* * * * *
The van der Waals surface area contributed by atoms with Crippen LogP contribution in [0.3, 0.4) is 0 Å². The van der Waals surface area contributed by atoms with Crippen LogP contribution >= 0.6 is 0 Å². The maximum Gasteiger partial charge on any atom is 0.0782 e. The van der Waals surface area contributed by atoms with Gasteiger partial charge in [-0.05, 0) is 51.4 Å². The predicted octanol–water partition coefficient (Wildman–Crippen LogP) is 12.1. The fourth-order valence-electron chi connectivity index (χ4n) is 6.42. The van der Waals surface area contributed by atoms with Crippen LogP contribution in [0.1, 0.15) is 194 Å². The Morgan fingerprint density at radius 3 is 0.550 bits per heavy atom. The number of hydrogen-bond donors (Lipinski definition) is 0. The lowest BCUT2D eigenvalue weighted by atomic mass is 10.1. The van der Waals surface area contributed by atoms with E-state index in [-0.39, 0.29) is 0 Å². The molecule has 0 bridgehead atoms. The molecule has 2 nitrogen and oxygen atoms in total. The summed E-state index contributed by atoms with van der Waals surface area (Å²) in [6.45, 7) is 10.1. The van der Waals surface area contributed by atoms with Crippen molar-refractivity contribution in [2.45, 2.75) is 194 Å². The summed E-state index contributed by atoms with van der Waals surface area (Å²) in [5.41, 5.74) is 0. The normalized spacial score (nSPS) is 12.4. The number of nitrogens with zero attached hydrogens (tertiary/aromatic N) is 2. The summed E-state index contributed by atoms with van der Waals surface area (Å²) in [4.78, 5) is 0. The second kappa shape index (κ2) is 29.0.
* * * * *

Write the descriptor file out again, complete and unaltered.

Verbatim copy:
The van der Waals surface area contributed by atoms with Crippen LogP contribution in [0.3, 0.4) is 0 Å². The van der Waals surface area contributed by atoms with Crippen LogP contribution >= 0.6 is 0 Å². The maximum Gasteiger partial charge on any atom is 0.0782 e. The van der Waals surface area contributed by atoms with Gasteiger partial charge in [-0.05, 0) is 51.4 Å². The predicted octanol–water partition coefficient (Wildman–Crippen LogP) is 12.1. The fourth-order valence-electron chi connectivity index (χ4n) is 6.42. The van der Waals surface area contributed by atoms with Crippen LogP contribution in [0.1, 0.15) is 194 Å². The Morgan fingerprint density at radius 3 is 0.550 bits per heavy atom. The number of hydrogen-bond donors (Lipinski definition) is 0. The lowest BCUT2D eigenvalue weighted by atomic mass is 10.1. The van der Waals surface area contributed by atoms with E-state index in [-0.39, 0.29) is 0 Å². The molecule has 0 bridgehead atoms. The molecule has 2 nitrogen and oxygen atoms in total. The summed E-state index contributed by atoms with van der Waals surface area (Å²) in [6.45, 7) is 10.1. The van der Waals surface area contributed by atoms with Crippen molar-refractivity contribution in [2.45, 2.75) is 194 Å². The summed E-state index contributed by atoms with van der Waals surface area (Å²) in [5.41, 5.74) is 0. The normalized spacial score (nSPS) is 12.4. The number of nitrogens with zero attached hydrogens (tertiary/aromatic N) is 2. The summed E-state index contributed by atoms with van der Waals surface area (Å²) in [4.78, 5) is 0. The second kappa shape index (κ2) is 29.0.